Comprehensive Description

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Description of Anisonema acinus

Gliding euglenid, cell outline oval or ovate with a slight indentation on left anterior margin, flattened and rigid, 20 µm - 40 µm long and 11µm - 18 µm wide. Pellicle with about 10 longitudinal broadly spaced (spacing 2 µm) ridges on each face of the cell; they may be hard to see,. A granular nucleus is located in the right hand side near the middle of the cell. Two emergent flagella arising from a flagellar pocket on the left. The anterior flagellum beats actively with a sweeping motion, and is about one or one and a half times the length of cell. The posterior flagellum is twice or three times the length of the cell and the distal region is broad and forms a hook after leaving the flagellar pocket. This flagellum lies in a ventral depression and trails along the substrate as the cell moves. The gliding of cells may be interrupted by sudden stops and cells jerk backward and then moves in a new direction. No ingestion apparatus was visible but cells contain diatoms indicating the presence of an ingestion apparatus. A contractile vacuole is present on the left hand side and empties into the flagellar pocket. Excretion of undigested residues of food from the posterior region of the cell. Anisonema acinus was first described by Dujardin (1841) from freshwater sites in Europe. The genus Anisonema contains 31 species. Anisonema acinus is distinguished from Anisonema gaciale Larsen and Patterson, 1990 and Anisonema trepidum Larsen, 1987 because of size and lack of ‘frozen’ stages in movement. Anisonema prosgeobium Skuja, 1939 and Anisonema obliquum Roskin, 1931 have no surface groove but are otherwise similar to Anisonema acinus - the grooves may be very hard to see. Anisonema platysomum is similar in size but is described as having a mouth (Skuja, 1939). All four species may subsequently prove to be conspecific. Anisonema alpinum (Deflandre, 1925) is distinguished from Anisonema acinus because this species has a distinct flat cell shape, pellicle is smooth without ridges or grooves and the posterior flagellum is during swimming often directed straight anteriorly as well as the anterior flagellum of cell. Anisonema truncatum Stein, 1878 with a larger size (60 µm x 20 µm) and with an distinct ovate-acuminated posterior end of cell. Anisonema costatum Christen, 1962 with a size about 57 µm x 60 µm is distinguished because the surface of cell has well developed spiral ribs like species of the genus Gyropaigne (Christen, 1962).   The organisms described by Dujardin (1841), Playfair (1921) and Skuja (1939) as well as those from tropical marine sediments (Larsen and Patterson 1990) - are of a similar size. Those of Maskell (1887) are somewhat smaller, and those from the Wadden Sea are considerably larger (Larsen, 1987). Freshwater isolates have a contractile vacuole. Anisonema acinus is cosmopolitan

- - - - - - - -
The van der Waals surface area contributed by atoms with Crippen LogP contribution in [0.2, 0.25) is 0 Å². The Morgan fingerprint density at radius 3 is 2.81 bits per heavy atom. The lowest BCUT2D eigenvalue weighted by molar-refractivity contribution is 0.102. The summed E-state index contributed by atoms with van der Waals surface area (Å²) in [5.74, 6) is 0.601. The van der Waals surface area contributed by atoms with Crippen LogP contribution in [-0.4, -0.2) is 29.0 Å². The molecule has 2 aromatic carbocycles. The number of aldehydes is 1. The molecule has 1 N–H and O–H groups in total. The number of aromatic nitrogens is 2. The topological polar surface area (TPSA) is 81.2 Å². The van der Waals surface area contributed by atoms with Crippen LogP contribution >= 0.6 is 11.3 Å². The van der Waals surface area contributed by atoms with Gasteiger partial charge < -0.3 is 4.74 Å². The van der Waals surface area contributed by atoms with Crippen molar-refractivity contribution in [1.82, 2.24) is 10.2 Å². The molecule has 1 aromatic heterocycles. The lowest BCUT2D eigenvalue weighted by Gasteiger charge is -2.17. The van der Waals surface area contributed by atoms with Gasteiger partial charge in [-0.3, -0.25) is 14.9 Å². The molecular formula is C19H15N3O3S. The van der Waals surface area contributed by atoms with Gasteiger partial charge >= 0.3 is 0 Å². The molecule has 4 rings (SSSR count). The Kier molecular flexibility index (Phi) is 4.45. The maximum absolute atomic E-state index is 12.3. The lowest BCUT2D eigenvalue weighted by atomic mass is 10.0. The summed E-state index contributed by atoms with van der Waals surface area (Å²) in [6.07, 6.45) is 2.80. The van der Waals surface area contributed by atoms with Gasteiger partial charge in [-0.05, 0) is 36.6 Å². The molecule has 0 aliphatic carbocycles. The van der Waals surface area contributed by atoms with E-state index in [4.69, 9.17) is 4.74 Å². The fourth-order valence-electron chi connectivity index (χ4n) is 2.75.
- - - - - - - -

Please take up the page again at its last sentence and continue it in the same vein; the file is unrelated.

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David Patterson

Source: BioPedia

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